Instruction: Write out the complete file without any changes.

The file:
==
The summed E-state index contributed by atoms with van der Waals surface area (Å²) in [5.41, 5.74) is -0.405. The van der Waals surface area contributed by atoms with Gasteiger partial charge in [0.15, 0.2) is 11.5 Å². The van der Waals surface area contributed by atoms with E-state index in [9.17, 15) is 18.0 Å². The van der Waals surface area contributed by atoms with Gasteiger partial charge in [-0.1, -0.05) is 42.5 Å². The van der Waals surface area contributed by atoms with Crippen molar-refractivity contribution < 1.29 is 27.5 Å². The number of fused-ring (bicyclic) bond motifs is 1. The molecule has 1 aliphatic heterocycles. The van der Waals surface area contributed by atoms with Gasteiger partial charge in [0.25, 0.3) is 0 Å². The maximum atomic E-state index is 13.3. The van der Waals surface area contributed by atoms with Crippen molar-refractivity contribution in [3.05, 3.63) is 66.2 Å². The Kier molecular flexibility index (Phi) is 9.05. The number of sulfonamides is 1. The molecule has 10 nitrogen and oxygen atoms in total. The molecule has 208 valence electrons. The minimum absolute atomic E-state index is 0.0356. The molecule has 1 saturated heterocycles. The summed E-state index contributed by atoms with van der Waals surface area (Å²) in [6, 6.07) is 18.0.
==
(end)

The summed E-state index contributed by atoms with van der Waals surface area (Å²) in [5.41, 5.74) is -0.405. The van der Waals surface area contributed by atoms with Gasteiger partial charge in [0.15, 0.2) is 11.5 Å². The van der Waals surface area contributed by atoms with E-state index in [9.17, 15) is 18.0 Å². The van der Waals surface area contributed by atoms with Gasteiger partial charge in [-0.1, -0.05) is 42.5 Å². The van der Waals surface area contributed by atoms with Crippen molar-refractivity contribution < 1.29 is 27.5 Å². The number of fused-ring (bicyclic) bond motifs is 1. The molecule has 1 aliphatic heterocycles. The van der Waals surface area contributed by atoms with Gasteiger partial charge in [0.25, 0.3) is 0 Å². The maximum atomic E-state index is 13.3. The van der Waals surface area contributed by atoms with Crippen molar-refractivity contribution in [3.05, 3.63) is 66.2 Å². The Kier molecular flexibility index (Phi) is 9.05. The number of sulfonamides is 1. The molecule has 10 nitrogen and oxygen atoms in total. The molecule has 208 valence electrons. The minimum absolute atomic E-state index is 0.0356. The molecule has 1 saturated heterocycles. The summed E-state index contributed by atoms with van der Waals surface area (Å²) in [6, 6.07) is 18.0.